Consider Wesley

Prayer as Means of Grace

Steve Harper

Last year we began exploring John Wesley’s often-quoted exhortation to “read and pray daily.” We noted that far from being a cliché, this twofold counsel was, in fact, an expression of classic spiritual direction. We devoted four articles to an examination of what lay behind Wesley’s emphasis upon reading. This year we will move on to consider his views concerning prayer.

For Wesley, the chief instituted means of grace was prayer. In a letter written on 29 March 1760, he observed, “Prayer is certainly the grand means of drawing near to God; and all other [means of grace] are helpful to us only so far as they are mixed with or prepare us for this.” His perspective was rooted in the view that Christianity is essentially a relationship. Relationships are initiated and sustained by communion and communication. Prayer serves that purpose in our spiritual formation-the means given us to initiate and sustain our relationship with God.

In his sermon, The Means of Grace, Wesley spoke of prayer in relation to waiting for the grace of God. By “waiting” he meant an active openness, and he used Jesus’ statement in Matt 7:7-8 to describe the kind of asking, seeking, and knocking which is related to prayer that avails much. By this kind of praying, Wesley said we would enter into the kingdom. By contrast, he believed that the neglect of prayer would place us in a “wilderness state” (see his sermon, The Wilderness State) comprised of profound dryness and aimlessness. By the time he preached this sermon in 1740, he had experienced the highs and lows of prayer and the spiritual states that attend such fluctuation.

But even more impressive than Wesley’s statements about the importance of prayer were his personal practices. In his private diaries he noted times of personal prayer with a small letter “p.” Times of public prayer were noted with a capital “P.” When he extracted material for use in his published journals, these times of prayer are duly noted. The result is a record of more than sixty years filled with daily references to personal and corporate prayer.

Wesley’s practice of both private and public prayer was centered in the Daily Office of the Book of Common Prayer. He followed its liturgy and used its lectionary to guide his prayer and devotional life. With this established ritual as his core, he added additional features that strengthened his communion with God. Early-rising afforded him the opportunity for personal prayer before he joined with others in the Order of Morning Prayer. He used a seven-day cycle of prayers adapted from others, chiefly Robert Nelson, which gave him the opportunity to emphasize a particular theme in prayer all day long. He used the Penitential Hours (9:00 am, noon, and 3:00 pm) as a call to prayer during the course of the day. He practiced moments of recollection at the beginning of each hour. And he used questions for self-examination to further his meditation at the beginning and ending of the day. The result is an eclectic and quite personalized prayer life. As such, Wesley is an example of praying in relation to a tradition, yet flexible with respect to individual preferences and needs.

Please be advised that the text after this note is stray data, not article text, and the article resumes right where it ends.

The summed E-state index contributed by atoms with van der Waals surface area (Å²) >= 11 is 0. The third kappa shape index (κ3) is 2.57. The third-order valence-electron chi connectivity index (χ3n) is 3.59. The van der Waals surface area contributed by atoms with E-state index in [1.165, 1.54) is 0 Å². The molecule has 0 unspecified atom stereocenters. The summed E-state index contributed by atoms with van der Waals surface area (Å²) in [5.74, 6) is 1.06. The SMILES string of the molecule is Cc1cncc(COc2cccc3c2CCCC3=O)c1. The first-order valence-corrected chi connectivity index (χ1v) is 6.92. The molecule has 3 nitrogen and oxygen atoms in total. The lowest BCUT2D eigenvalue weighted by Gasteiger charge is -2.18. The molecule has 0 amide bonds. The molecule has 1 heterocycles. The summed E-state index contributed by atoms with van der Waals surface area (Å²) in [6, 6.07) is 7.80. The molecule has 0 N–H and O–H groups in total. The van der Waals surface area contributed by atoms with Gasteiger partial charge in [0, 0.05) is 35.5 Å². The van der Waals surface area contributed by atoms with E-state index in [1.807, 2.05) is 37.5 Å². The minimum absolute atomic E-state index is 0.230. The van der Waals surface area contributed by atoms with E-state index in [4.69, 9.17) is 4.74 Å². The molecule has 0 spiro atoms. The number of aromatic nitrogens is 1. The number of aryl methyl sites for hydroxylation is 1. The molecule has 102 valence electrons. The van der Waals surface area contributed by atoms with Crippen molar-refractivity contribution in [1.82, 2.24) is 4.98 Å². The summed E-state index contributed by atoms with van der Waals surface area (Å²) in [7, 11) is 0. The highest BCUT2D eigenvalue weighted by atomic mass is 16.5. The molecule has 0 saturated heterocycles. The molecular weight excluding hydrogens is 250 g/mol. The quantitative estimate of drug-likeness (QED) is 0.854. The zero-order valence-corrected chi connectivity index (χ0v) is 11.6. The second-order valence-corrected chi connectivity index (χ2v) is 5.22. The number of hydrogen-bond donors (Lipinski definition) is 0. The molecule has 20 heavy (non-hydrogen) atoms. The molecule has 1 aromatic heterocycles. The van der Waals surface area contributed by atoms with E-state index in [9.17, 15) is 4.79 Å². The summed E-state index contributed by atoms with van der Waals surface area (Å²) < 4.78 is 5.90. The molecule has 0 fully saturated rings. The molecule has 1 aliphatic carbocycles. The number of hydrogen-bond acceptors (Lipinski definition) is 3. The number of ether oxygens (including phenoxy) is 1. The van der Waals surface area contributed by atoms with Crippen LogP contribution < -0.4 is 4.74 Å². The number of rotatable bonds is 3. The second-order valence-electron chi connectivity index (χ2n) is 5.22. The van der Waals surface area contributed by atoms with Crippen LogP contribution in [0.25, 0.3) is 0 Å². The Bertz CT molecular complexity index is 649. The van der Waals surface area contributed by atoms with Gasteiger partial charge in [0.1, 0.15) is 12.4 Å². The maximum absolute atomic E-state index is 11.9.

An interesting practice was his habit of collecting prayers. One of his earliest compilations was a Prayer Manual (ca. 1728) containing many of the finest prayers he had found, including a metrical version of the Psalms. He used this both for his own reflection and as a means of guiding others who asked him for help with their prayer lives. His first publication, A Collection of Prayers for Every Day in the Week (1733), was an extract of prayers from the manual to be used by those who were ready to develop their prayer lives. He believed that one of the best ways to learn to pray was to pray using the words of others. In time, these great ideas would sink in and become part of a person’s natural prayer life.

We must not get the idea that Wesley’s prayer life was limited to the use of established rituals and forms. In his Explanatory Notes upon the New Testament, he commented on Eph 6:18 by saying, “With all prayer-with all sorts of prayer, public, private, mental, vocal. Some are careful in respect of one kind of prayer, and negligent in others. It we would have the petitions we ask, let us use all.” His own praying reflects the variety here commended. Even in his use of written prayers, he would insert parentheses-places in the ritual where he would move into spontaneous praying related to the idea in the text. This kind of system gave Wesley the best of both worlds-formality to keep him connected, spontaneity to enable him to personalize the ideas of the printed prayer.

There is far more to be said about Wesley’s prayer life. But as a way of bringing this article to a close, perhaps nothing is more important than to note the constancy and duration of his praying. He kept at it all his life, praying honestly in relation to his moods and circumstances. He prayed when he felt God was near, and he prayed when he seemed to have lost all vital contact with the Almighty. Prayer was not an exercise of soft sentimentality; it was the steel cord which ran through the whole of his spiritual life. Often it empowered him-sometimes it delivered him. Always it sustained him.

His final diary entry was 23 February 1791-just six days before his death. The first and last words written for the day are, “prayed.” This is not a melodramatic way to end this article; rather, it is a representative illustration of the way he lived. Prayer was the opening and closing action of each day of his life, with additional times for prayer woven into the fabric of the day. In the final analysis, that is what verifies his words about prayer, and that is what makes his personal and corporate prayer life a winsome invitation for us to go and do likewise.

Posted Nov 01, 1998